Don’t Close Your Eyes By Betsy Brannon Green
Published by Covenant Communications, 294 pages, $14.95 Reviewed by Jennie Hansen
What better way to start off the summer than with a few cold chills? Don’t Close Your Eyes is one of those wonderful escape stories that has readers staying up until the wee hours to finish. It is suspenseful, humorous at times, and is still slightly romantic. The down home environment Green creates is so completely comfortable, that the emergence of a serial killer seems so out of place as to be almost obscene.
A woman moves to a small southern town to hide from one of her former students, a graduate student who has developed an obsession for her. To protect herself from the student turned stalker, Helen Tyler, buys a gun and leaves her comfortable home in one state to live in a rundown house the sheriff of Eureka inherited from his grandmother. In a shabbily genteel neighborhood Helen learns there is more to fear than a would-be suitor. Lonely women living by themselves have been mysteriously dying with a white bible left on the foot of each bed the only clue connecting the victims to each other.
Matt Clevenger is the interim sheriff of Coosetta County. He never set out to be a sheriff, but an injury ended his athletic career and a tornado killed his wife and sons leaving him miserable and with nowhere to turn for comfort. He tried to forget his unhappiness with alcohol, but when he was elevated to sheriff, he gave up drinking and determined to do his best until the next election.
In her usual on-the-edge-of-your-seat suspense style coupled with her trade mark Southern humor, Green leads her readers from crime scenes, to the cemetery, through a forensic lab, to the library, to a quiet street peopled by neighbors who care about an elderly woman who imagines murderers, lost cats, and a bygone life as a movie star–with a generous amount of time spent in a crowded sheriff’s office.
Helen lives in one of those houses on the quiet street, across from the senile old woman and next door to a young Vietnamese family with two children who are passionate about finding a missing kitty and Oreos. Helen, a teacher in her pre-stalker life, befriends the children and keeps them supplied with cookies. Her first generous overture to the children brings an uncomfortable situation she isn’t certain how to handle.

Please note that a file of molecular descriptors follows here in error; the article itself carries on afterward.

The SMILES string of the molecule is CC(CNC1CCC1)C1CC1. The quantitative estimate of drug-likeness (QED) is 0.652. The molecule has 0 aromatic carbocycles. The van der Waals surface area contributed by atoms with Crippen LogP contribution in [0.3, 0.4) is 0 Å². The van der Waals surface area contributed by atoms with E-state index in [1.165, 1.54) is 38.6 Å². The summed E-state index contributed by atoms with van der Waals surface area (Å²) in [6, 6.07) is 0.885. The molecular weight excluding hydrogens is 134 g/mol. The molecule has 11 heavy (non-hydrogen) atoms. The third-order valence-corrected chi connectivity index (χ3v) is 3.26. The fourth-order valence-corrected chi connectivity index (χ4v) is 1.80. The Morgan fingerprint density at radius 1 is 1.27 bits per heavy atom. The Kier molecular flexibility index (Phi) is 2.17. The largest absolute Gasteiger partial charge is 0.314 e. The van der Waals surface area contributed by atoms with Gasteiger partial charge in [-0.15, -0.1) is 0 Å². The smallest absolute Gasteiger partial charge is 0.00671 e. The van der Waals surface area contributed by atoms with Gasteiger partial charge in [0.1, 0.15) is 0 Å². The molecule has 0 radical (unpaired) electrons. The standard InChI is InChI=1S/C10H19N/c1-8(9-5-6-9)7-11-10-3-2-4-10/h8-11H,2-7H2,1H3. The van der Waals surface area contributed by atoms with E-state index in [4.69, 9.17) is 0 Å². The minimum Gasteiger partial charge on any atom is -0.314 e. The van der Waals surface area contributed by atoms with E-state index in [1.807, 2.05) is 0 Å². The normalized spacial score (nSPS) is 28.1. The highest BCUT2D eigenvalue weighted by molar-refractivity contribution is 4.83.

The town of Eureka and the elderly ladies all appeared in Green’s previous books as did the granddaughter of one such lady who befriends Helen. Helen reaches a semi-comfortable friendship with another woman, Crystal, Sheriff Matt Clevenger’s unorthodox secretary and Janice, a librarian and childhood playmate of Matt’s who describes him as the local bully.
The relationship between Matt and Helen begins slowly with each being wary of involvement, then Helen is hired to do research for the sheriff and their friendship grows. Though the relationship builds slowly and comfortably, it never becomes the passionate focus of the book. That honor is reserved for a mystery with few clues.
Losing his wife and child is the hardest thing Matt has ever faced. The demands of a murder investigation and being sheriff are the only things that keep him functioning. The friendship that develops between him and Helen is largely based to begin with on the needs of two lonely people.
Loneliness, unrequited love, unmet needs, and the hurt of not being wanted all play into this story and are handled very skillfully by the author. The difference a little kindness, the sharing of casual friendship, and faith can make is shown to be of tremendous importance.
Green’s books are not preachy and they don’t strongly promote some gospel principle, but they do show how members of the Church who live in an area where there are not a large number of members can interact with their neighbors and learn a great deal about kindness and generosity from them. She demonstrates that neighborly concern and support is endemic to good people everywhere and is a classic element of good manners.
Don’t Close Your Eyes ends just a mite too neatly, but it’s such an ironic twist that the reader can’t help feeling just a tad smug about it and perhaps a little chagrined to feel everyone got what they deserved.
2003 Meridian Magazine. All Rights Reserved.